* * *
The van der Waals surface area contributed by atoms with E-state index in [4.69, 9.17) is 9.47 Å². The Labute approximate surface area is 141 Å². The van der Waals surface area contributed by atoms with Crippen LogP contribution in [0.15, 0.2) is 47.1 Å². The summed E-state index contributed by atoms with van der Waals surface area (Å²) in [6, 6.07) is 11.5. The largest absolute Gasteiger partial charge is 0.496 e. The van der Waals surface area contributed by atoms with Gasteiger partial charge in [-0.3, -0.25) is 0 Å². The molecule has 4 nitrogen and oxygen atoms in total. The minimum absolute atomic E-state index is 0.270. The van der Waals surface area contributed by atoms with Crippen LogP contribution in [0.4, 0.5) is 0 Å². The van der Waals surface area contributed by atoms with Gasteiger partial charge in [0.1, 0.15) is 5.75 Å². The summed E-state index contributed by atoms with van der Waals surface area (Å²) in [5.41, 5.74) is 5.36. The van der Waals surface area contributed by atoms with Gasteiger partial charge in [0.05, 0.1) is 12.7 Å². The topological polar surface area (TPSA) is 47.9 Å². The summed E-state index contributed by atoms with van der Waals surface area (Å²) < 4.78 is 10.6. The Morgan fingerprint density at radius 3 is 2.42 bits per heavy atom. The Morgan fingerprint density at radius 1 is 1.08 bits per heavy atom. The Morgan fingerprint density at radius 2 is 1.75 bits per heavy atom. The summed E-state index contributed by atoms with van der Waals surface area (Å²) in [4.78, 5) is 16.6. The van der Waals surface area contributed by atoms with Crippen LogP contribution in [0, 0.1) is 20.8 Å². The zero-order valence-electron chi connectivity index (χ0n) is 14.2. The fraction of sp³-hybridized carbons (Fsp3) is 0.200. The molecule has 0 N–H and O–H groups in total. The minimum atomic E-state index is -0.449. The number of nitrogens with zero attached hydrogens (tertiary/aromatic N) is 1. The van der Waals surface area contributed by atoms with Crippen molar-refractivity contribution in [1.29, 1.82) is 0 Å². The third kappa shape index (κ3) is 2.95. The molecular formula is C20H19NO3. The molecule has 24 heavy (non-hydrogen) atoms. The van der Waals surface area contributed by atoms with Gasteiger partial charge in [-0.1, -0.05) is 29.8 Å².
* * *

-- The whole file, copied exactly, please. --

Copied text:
The van der Waals surface area contributed by atoms with E-state index in [4.69, 9.17) is 9.47 Å². The Labute approximate surface area is 141 Å². The van der Waals surface area contributed by atoms with Crippen LogP contribution in [0.15, 0.2) is 47.1 Å². The summed E-state index contributed by atoms with van der Waals surface area (Å²) in [6, 6.07) is 11.5. The largest absolute Gasteiger partial charge is 0.496 e. The van der Waals surface area contributed by atoms with Gasteiger partial charge in [-0.3, -0.25) is 0 Å². The molecule has 4 nitrogen and oxygen atoms in total. The minimum absolute atomic E-state index is 0.270. The van der Waals surface area contributed by atoms with Crippen LogP contribution in [0.4, 0.5) is 0 Å². The van der Waals surface area contributed by atoms with Gasteiger partial charge in [0.1, 0.15) is 5.75 Å². The summed E-state index contributed by atoms with van der Waals surface area (Å²) in [5.41, 5.74) is 5.36. The van der Waals surface area contributed by atoms with Gasteiger partial charge in [0.05, 0.1) is 12.7 Å². The topological polar surface area (TPSA) is 47.9 Å². The summed E-state index contributed by atoms with van der Waals surface area (Å²) < 4.78 is 10.6. The Morgan fingerprint density at radius 3 is 2.42 bits per heavy atom. The Morgan fingerprint density at radius 1 is 1.08 bits per heavy atom. The Morgan fingerprint density at radius 2 is 1.75 bits per heavy atom. The summed E-state index contributed by atoms with van der Waals surface area (Å²) in [4.78, 5) is 16.6. The van der Waals surface area contributed by atoms with Crippen LogP contribution in [0, 0.1) is 20.8 Å². The zero-order valence-electron chi connectivity index (χ0n) is 14.2. The fraction of sp³-hybridized carbons (Fsp3) is 0.200. The molecule has 0 N–H and O–H groups in total. The minimum atomic E-state index is -0.449. The number of nitrogens with zero attached hydrogens (tertiary/aromatic N) is 1. The van der Waals surface area contributed by atoms with Crippen molar-refractivity contribution in [1.29, 1.82) is 0 Å². The third kappa shape index (κ3) is 2.95. The molecular formula is C20H19NO3. The molecule has 24 heavy (non-hydrogen) atoms. The van der Waals surface area contributed by atoms with Gasteiger partial charge in [-0.1, -0.05) is 29.8 Å².